Until the maturation of their reproductive capabilities, the pre-pubertal physical differences between boys and girls are the external sex organs.
On average, girls begin puberty around ages 10–11; boys around ages 11–12.
Puberty which starts earlier than usual is known as precocious puberty.
Puberty is the process of physical changes through which a child's body matures into an adult body capable of sexual reproduction.
It is initiated by hormonal signals from the brain to the gonads: the ovaries in a girl, the testes in a boy.
In response to the signals, the gonads produce hormones that stimulate libido and the growth, function, and transformation of the brain, bones, muscle, blood, skin, hair, breasts, and sex organs.
Physical growth—height and weight—accelerates in the first half of puberty and is completed when an adult body has been developed.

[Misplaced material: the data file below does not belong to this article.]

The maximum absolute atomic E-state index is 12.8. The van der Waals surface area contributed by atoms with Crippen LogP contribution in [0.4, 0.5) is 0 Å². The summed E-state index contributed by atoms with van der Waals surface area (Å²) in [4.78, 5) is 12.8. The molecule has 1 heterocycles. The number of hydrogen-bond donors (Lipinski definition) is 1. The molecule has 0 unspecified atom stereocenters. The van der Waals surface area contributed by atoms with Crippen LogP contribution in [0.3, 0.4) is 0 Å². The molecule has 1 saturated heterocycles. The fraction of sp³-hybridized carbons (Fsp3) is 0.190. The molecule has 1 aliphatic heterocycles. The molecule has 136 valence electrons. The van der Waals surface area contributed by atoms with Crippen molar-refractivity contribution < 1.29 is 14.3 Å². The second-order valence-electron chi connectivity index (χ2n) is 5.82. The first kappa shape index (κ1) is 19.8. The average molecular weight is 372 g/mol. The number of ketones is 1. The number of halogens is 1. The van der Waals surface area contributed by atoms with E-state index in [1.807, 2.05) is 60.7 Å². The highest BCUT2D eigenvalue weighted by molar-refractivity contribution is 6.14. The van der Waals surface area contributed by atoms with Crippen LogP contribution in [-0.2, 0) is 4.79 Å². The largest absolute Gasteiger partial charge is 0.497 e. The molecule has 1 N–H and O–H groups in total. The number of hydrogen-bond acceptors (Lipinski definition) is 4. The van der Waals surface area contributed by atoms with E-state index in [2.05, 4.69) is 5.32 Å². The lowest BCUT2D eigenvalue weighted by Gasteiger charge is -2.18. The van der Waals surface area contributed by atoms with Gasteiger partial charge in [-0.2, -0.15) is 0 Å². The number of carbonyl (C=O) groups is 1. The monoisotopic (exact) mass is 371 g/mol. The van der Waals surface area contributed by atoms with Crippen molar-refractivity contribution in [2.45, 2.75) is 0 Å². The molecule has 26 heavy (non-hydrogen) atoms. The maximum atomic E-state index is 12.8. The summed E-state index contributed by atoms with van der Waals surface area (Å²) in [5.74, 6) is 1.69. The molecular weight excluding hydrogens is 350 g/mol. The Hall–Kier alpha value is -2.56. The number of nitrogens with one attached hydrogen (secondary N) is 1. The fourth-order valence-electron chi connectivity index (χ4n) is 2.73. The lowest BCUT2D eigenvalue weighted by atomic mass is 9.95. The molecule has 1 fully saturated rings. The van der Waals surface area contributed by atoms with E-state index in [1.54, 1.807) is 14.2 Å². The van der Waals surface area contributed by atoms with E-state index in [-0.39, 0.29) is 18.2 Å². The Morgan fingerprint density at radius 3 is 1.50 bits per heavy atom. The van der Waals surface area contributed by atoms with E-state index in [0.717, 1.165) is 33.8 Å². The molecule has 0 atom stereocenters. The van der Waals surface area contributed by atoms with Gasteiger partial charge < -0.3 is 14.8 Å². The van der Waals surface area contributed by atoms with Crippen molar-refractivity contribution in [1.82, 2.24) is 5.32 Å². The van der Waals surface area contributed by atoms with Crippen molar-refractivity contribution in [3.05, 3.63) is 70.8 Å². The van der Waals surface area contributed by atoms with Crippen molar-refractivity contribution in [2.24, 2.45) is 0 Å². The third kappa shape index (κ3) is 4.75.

The conversion of testosterone to estradiol depends on the amount of body fat and estradiol levels in boys are typically much lower than in girls.
The male "growth spurt" also begins later, accelerates more slowly, and lasts longer before the epiphyses fuse.
Although boys are on average 2 centimetres (0.8 in) shorter than girls before puberty begins, adult men are on average about 13 centimetres (5.1 in) taller than women.
Notable among the morphologic changes in size, shape, composition, and functioning of the pubertal body, is the development of secondary sex characteristics, the "filling in" of the child's body; from girl to woman, from boy to man.
Derived from the Latin puberatum (age of maturity), the word puberty describes the physical changes to sexual maturation, not the psychosocial and cultural maturation denoted by the term adolescent development in Western culture, wherein adolescence is the period of mental transition from childhood to adulthood, which overlaps much of the body's period of puberty.